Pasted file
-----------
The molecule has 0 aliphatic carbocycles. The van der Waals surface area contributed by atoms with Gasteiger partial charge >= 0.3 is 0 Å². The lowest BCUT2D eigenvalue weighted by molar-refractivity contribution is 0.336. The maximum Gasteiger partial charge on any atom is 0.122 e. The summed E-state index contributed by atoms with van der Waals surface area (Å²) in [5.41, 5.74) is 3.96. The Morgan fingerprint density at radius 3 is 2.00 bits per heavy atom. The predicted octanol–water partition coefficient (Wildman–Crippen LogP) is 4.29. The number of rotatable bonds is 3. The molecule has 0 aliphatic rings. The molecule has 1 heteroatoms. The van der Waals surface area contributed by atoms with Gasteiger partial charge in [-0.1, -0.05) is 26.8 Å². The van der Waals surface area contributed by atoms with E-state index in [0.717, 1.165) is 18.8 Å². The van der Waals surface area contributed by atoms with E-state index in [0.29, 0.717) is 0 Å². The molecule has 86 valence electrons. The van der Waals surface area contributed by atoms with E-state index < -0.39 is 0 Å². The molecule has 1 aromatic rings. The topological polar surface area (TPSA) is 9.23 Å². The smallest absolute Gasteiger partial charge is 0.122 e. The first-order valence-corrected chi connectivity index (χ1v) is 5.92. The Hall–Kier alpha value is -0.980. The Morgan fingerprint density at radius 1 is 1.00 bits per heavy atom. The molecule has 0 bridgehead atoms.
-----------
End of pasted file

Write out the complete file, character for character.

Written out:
The molecule has 0 aliphatic carbocycles. The van der Waals surface area contributed by atoms with Gasteiger partial charge >= 0.3 is 0 Å². The lowest BCUT2D eigenvalue weighted by molar-refractivity contribution is 0.336. The maximum Gasteiger partial charge on any atom is 0.122 e. The summed E-state index contributed by atoms with van der Waals surface area (Å²) in [5.41, 5.74) is 3.96. The Morgan fingerprint density at radius 3 is 2.00 bits per heavy atom. The predicted octanol–water partition coefficient (Wildman–Crippen LogP) is 4.29. The number of rotatable bonds is 3. The molecule has 0 aliphatic rings. The molecule has 1 heteroatoms. The van der Waals surface area contributed by atoms with Gasteiger partial charge in [-0.1, -0.05) is 26.8 Å². The van der Waals surface area contributed by atoms with E-state index in [0.717, 1.165) is 18.8 Å². The van der Waals surface area contributed by atoms with E-state index in [0.29, 0.717) is 0 Å². The molecule has 86 valence electrons. The van der Waals surface area contributed by atoms with E-state index < -0.39 is 0 Å². The molecule has 1 aromatic rings. The topological polar surface area (TPSA) is 9.23 Å². The smallest absolute Gasteiger partial charge is 0.122 e. The first-order valence-corrected chi connectivity index (χ1v) is 5.92. The Hall–Kier alpha value is -0.980. The Morgan fingerprint density at radius 1 is 1.00 bits per heavy atom. The molecule has 0 bridgehead atoms.